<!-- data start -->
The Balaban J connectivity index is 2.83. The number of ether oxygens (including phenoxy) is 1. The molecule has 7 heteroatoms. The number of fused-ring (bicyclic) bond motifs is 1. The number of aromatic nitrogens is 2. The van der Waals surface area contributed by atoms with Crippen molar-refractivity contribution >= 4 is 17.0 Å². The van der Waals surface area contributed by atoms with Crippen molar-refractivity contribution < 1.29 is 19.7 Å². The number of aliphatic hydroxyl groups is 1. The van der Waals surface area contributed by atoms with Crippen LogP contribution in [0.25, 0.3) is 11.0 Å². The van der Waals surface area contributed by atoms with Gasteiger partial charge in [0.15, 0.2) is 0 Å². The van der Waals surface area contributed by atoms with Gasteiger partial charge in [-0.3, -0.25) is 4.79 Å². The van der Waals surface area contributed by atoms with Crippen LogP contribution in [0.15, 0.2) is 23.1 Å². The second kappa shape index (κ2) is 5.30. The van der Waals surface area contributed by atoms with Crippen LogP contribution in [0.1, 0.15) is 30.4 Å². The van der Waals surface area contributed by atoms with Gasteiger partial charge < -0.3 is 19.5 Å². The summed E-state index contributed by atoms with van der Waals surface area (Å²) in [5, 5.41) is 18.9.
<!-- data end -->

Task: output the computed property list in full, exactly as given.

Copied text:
The Balaban J connectivity index is 2.83. The number of ether oxygens (including phenoxy) is 1. The molecule has 7 heteroatoms. The number of fused-ring (bicyclic) bond motifs is 1. The number of aromatic nitrogens is 2. The van der Waals surface area contributed by atoms with Crippen molar-refractivity contribution >= 4 is 17.0 Å². The van der Waals surface area contributed by atoms with Crippen molar-refractivity contribution < 1.29 is 19.7 Å². The number of aliphatic hydroxyl groups is 1. The van der Waals surface area contributed by atoms with Crippen LogP contribution in [0.25, 0.3) is 11.0 Å². The van der Waals surface area contributed by atoms with Gasteiger partial charge in [0.15, 0.2) is 0 Å². The van der Waals surface area contributed by atoms with Gasteiger partial charge in [-0.3, -0.25) is 4.79 Å². The van der Waals surface area contributed by atoms with Crippen LogP contribution in [0.15, 0.2) is 23.1 Å². The second kappa shape index (κ2) is 5.30. The van der Waals surface area contributed by atoms with Crippen LogP contribution in [0.1, 0.15) is 30.4 Å². The van der Waals surface area contributed by atoms with Gasteiger partial charge < -0.3 is 19.5 Å². The summed E-state index contributed by atoms with van der Waals surface area (Å²) in [5, 5.41) is 18.9.